Enter the Swimming Pools
This whole issue wouldn't be so bad if Apple hadn't created the iPhone, with its massive app and content ecosystem, then enhanced it with the iPad with the high-definition Retina screen. We now have awesome products with amazing apps that we really want to use. But we can't just buy these items from Apple and work only with Apple -- we need to work with Apple's business partners.
This is like if Apple created amazing mobile swimming pools. Millions of people buy them and put them in their yards. And they are so happy. They can splash and play and soak up the sun. But when they set up the swimming pool, they slowly realize that it doesn't come with any water at all. And you can't really use it without water.
Enter our friendly mobile service carriers. Instead of offering us enough water to fill our swimming pools so we could actually use them, they sell us 12-oz bottles of water that let us get a trickle of refreshing goodness. And when the first couple of bottles evaporates, they'll happily sell us a couple more bottles at a higher rate than the first bottles.
The lesson for consumers? The more you enjoy your swimming pool, the more painful the payment at the end of the month will be.
Of course, consumers like predictable payments for as many bills as possible -- and companies tend to like predictable revenue. But what if mobile data was actually sold like municipal water systems? For starters, you wouldn't pay an arm and leg for water when you are in areas with abundant water. This means that AT&T and Verizon et al wouldn't be able to sell us the hazy promise of some data availability without charging appropriately for it. Second, you'd likely only pay a nominal amount for when you use a nominal amount of data. Not $30 a month whether you use it or not -- per mobile unit. Third, your whole household would share the pipes.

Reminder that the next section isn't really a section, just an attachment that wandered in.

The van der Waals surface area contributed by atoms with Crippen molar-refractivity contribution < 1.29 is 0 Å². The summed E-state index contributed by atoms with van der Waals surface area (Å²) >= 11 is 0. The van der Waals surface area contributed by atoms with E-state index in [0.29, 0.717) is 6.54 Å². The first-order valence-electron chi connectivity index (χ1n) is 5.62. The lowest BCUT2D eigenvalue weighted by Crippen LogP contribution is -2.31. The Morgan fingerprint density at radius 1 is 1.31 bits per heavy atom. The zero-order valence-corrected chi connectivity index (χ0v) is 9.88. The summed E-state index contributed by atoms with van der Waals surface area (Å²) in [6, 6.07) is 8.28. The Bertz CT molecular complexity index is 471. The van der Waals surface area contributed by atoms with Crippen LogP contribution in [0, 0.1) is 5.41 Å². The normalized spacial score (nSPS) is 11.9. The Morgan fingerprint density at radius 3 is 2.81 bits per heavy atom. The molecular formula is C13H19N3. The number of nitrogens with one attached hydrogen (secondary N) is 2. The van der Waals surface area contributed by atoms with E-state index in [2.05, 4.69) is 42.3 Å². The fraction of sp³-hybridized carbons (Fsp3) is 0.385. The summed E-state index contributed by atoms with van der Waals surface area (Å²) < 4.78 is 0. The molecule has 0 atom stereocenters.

Carriers Can't Keep Up
When innovation was slow, our mobile service providers could keep up. But now they can't -- or if they can, they want to pretend they can't in order to maximize revenue for as long as possible. Enter the new iPad. Suddenly there are stories of iPad owners blowing through their monthly allotted data plans in just a single day ... or worse, in just a couple of hours of streaming a basketball game. How do you like that, iPad owner? You're on the go but want to catch your favorite basketball team in tournament play, and boom, you're out of data and have to buy more. Sort of takes the fun out of it quickly.
Rafferty has started to wonder whether the new iPad with LTE will force carriers to update their data plans to something that seems reasonable and useful to consumers. He notes: